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No uniformity for 'green' labeling

“Green labeling is no longer a voluntary marketing tool. The use of various—and sometimes conflicting—symbols has become mandatory in 21 countries,” says Michele Raymond, publisher of Recycling Laws International.

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Raymond Communications recently issued a new report, “Green Labeling: Global Guide for Marketers in the New Millenium,” 2003 edition.

It’s getting impossible to get by with putting only one label on an international product, she points out. Although “about 15 European and Eastern European countries now have some sort of mandatory green label requirements, most accept some version of the SPI code with chasing arrows,” Raymond says.

However, South Korea, Taiwan, Japan, and Poland now all have different green labeling requirements. South Korea’s high-density polyethylene symbol (shown at top) requires a totally different triangle, with the words, “separate please” in Korean, while Japan requires a different set of symbols that include Japanese characters (shown), Raymond notes.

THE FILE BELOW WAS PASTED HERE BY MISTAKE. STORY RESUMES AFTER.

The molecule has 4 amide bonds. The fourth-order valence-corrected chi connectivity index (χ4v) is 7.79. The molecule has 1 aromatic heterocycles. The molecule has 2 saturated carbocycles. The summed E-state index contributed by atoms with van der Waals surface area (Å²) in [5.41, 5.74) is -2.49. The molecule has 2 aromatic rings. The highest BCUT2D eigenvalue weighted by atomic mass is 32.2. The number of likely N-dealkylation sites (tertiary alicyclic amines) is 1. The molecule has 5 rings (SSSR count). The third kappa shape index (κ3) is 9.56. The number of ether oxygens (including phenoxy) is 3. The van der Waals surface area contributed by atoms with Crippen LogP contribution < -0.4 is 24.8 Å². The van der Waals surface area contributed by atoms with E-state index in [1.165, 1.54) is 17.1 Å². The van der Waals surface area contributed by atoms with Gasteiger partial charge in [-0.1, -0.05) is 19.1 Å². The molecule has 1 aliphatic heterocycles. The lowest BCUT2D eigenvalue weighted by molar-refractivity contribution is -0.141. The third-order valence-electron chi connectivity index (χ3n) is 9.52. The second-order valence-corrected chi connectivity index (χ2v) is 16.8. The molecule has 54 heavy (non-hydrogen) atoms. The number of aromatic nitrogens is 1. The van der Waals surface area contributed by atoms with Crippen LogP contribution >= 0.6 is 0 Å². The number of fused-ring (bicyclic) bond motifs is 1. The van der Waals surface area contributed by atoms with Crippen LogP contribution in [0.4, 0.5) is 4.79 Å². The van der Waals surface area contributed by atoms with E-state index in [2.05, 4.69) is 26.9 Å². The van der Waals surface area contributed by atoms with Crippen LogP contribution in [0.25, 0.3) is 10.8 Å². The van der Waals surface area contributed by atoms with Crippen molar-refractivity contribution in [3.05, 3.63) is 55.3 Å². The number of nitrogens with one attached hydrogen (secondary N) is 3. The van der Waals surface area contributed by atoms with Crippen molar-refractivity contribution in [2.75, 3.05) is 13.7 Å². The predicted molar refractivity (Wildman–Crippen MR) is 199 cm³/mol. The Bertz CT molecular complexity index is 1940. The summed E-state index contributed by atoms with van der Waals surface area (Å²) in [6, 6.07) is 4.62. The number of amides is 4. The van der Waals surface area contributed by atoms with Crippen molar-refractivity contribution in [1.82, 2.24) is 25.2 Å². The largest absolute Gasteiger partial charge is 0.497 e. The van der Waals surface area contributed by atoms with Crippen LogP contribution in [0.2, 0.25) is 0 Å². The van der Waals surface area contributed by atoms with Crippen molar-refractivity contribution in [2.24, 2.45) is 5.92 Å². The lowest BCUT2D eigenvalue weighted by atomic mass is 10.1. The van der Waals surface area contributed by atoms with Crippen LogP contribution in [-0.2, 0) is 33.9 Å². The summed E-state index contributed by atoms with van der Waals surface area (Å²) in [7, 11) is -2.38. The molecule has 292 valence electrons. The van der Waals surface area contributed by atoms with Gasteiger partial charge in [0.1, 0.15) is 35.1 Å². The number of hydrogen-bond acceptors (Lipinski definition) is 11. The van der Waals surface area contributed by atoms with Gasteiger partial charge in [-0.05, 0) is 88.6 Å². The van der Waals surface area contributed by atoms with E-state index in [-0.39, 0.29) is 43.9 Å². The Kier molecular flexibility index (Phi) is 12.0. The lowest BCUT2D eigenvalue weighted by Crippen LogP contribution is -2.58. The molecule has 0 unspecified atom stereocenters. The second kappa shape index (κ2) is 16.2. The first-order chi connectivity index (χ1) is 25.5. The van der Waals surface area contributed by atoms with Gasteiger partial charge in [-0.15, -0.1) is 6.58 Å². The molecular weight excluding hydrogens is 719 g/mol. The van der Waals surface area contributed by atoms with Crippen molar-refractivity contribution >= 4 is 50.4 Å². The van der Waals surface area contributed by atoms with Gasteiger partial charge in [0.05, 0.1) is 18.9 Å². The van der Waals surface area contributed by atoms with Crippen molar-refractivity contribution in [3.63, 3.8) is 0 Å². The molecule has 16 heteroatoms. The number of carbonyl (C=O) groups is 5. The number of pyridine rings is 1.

The report covers both voluntary and mandatory label regulations for the United States and 20 other countries. It also provides analysis of complex issues, such as the use of the Green Dot, and when and where green labels make sense. The report is priced at $250, or $180 for subscribers to RLI.

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